The RIN Fact Sheet - Clean Fuels Development Coalition

The RIN Fact Sheet: Understanding the EPA's Flexible System for
Obligated Parties to Meet the Renewable Fuel Standard (RFS)
The Renewable Fuel Standard (RFS) was established under the Energy Policy Act of 2005 and later
modified through the Energy Independence and Security Act of 2007. The RFS requires that specified
volumes of renewable fuel be used as transportation fuel, home heating oil, and/or jet fuel each year.
There are requirements for specific annual volume use for total renewable fuel and also for the specific
renewable fuel categories of cellulosic biofuel, biomass-based diesel, and advanced biofuel. The revised
statutory requirements also include new criteria for both renewable fuels and for the feedstocks used to
produce them.
A key component of the RFS is the flexibility afforded obligated parties as to how they meet their annual
renewable fuel obligation. They can do so by using actual "wet" gallons or through credits which can be
purchased from other obligated parties. These credits are identified and tracked through a Renewable
Identification Number and are known as RINs.
Renewable fuel producers and importers generate RINs based on the volume of compliant renewable fuel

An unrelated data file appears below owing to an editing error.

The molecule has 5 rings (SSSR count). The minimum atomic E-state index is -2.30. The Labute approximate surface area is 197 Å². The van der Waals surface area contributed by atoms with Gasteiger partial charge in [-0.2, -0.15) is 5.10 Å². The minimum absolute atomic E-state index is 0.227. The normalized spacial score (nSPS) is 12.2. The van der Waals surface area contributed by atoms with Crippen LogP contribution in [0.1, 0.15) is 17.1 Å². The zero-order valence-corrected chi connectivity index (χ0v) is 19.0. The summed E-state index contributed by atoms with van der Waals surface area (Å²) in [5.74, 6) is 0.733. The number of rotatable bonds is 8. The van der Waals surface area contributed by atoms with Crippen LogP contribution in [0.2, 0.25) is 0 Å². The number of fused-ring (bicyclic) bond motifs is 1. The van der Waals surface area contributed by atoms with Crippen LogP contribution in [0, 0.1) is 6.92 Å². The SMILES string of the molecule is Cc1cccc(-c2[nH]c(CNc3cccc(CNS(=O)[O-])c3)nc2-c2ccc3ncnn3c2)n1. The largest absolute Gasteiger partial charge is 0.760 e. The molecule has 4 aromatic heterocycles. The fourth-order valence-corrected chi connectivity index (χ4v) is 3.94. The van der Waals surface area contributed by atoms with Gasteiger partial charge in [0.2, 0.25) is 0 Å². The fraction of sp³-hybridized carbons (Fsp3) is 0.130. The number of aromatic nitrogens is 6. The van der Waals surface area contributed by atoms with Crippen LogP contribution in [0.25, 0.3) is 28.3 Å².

they make available. RINs can then be traded, carried over to the following year, and used by petroleum
refiners and importers (“obligated parties”) to show compliance with their volume obligations.
This flexibility was requested by the petroleum industry so they would have the option of using an actual
gallon or over-complying in a certain market and applying that "extra credit" to another area of the
country. As for the marketability of the RINs, if for example an obligated party is required to use 1,000
gallons and used 1,200 then the first thousand RINs are "retired" as they are turned in to demonstrate
compliance. The remaining 200 credits are available to be traded, sold, or held for another time.
Current Issue Created By Petroleum Industry Manipulation:
Until 2013, consumers used more ethanol than was required so there was always an excess of RINs.
There are more than 2 Billion RIN credits available from the past 2 years. Consequently there was little
demand for RINs and the monetary value was minimal. This was as intended in the design of the
program. RINs were created to make compliance easy rather than to necessarily generate more income
for fuel producers.
A RIN attains market and financial value when a refiner or obligated party cannot purchase the required
biofuel and has to meet his obligation with a RIN. That is not a problem today as there is more ethanol
being produced and imported into the US than is required by law. The second value proposition for a RIN
would be if the obligation exceeds the ability to place the product in the market. This is not the case
today as 90% of the fuel in the US continues to be gasoline which could be blended with ethanol.
The problem is that the petroleum industry simply chooses not to blend above 10% ethanol volume in
gasoline. A 15% ethanol blend, or E15, is a legal fuel approved by EPA for approximately 75% of the
cars on the road today and could easily be offered to consumers. In addition, there are 14 million flex fuel
vehicles (FFVs) on the road today that can use up to 85% ethanol. Even a modest increase in market